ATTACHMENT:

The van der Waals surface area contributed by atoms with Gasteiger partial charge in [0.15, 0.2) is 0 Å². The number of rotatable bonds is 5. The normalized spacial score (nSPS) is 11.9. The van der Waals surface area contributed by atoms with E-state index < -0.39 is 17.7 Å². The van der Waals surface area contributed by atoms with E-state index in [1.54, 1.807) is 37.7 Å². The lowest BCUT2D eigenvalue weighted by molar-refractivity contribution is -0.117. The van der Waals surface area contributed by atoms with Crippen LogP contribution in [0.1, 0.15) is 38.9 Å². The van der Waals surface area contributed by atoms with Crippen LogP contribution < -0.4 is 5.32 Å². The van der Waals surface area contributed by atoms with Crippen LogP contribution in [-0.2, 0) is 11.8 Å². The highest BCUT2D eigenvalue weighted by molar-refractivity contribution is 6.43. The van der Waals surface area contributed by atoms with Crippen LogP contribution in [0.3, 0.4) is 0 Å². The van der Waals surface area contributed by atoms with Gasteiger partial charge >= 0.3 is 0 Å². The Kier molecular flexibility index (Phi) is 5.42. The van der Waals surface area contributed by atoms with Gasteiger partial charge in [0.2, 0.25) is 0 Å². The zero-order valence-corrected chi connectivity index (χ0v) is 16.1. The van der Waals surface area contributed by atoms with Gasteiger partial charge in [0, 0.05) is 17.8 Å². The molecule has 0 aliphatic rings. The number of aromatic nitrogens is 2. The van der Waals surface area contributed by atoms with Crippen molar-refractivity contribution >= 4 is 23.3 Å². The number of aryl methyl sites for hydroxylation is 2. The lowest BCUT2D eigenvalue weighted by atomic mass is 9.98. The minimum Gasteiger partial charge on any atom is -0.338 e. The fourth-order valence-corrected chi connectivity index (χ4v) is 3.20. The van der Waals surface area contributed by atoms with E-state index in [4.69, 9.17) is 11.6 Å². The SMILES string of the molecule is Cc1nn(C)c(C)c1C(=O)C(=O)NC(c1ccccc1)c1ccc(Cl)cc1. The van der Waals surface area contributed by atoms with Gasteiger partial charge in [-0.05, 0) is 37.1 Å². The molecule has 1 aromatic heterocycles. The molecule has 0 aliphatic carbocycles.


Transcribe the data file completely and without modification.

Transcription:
The van der Waals surface area contributed by atoms with Gasteiger partial charge in [0.15, 0.2) is 0 Å². The number of rotatable bonds is 5. The normalized spacial score (nSPS) is 11.9. The van der Waals surface area contributed by atoms with E-state index < -0.39 is 17.7 Å². The van der Waals surface area contributed by atoms with E-state index in [1.54, 1.807) is 37.7 Å². The lowest BCUT2D eigenvalue weighted by molar-refractivity contribution is -0.117. The van der Waals surface area contributed by atoms with Crippen LogP contribution in [0.1, 0.15) is 38.9 Å². The van der Waals surface area contributed by atoms with Crippen LogP contribution < -0.4 is 5.32 Å². The van der Waals surface area contributed by atoms with Crippen LogP contribution in [-0.2, 0) is 11.8 Å². The highest BCUT2D eigenvalue weighted by molar-refractivity contribution is 6.43. The van der Waals surface area contributed by atoms with Crippen LogP contribution in [0.3, 0.4) is 0 Å². The van der Waals surface area contributed by atoms with Gasteiger partial charge >= 0.3 is 0 Å². The Kier molecular flexibility index (Phi) is 5.42. The van der Waals surface area contributed by atoms with Gasteiger partial charge in [0.2, 0.25) is 0 Å². The zero-order valence-corrected chi connectivity index (χ0v) is 16.1. The van der Waals surface area contributed by atoms with Gasteiger partial charge in [0, 0.05) is 17.8 Å². The molecule has 0 aliphatic rings. The number of aromatic nitrogens is 2. The van der Waals surface area contributed by atoms with Crippen molar-refractivity contribution >= 4 is 23.3 Å². The number of aryl methyl sites for hydroxylation is 2. The lowest BCUT2D eigenvalue weighted by atomic mass is 9.98. The minimum Gasteiger partial charge on any atom is -0.338 e. The fourth-order valence-corrected chi connectivity index (χ4v) is 3.20. The van der Waals surface area contributed by atoms with E-state index in [4.69, 9.17) is 11.6 Å². The SMILES string of the molecule is Cc1nn(C)c(C)c1C(=O)C(=O)NC(c1ccccc1)c1ccc(Cl)cc1. The van der Waals surface area contributed by atoms with Gasteiger partial charge in [-0.05, 0) is 37.1 Å². The molecule has 1 aromatic heterocycles. The molecule has 0 aliphatic carbocycles.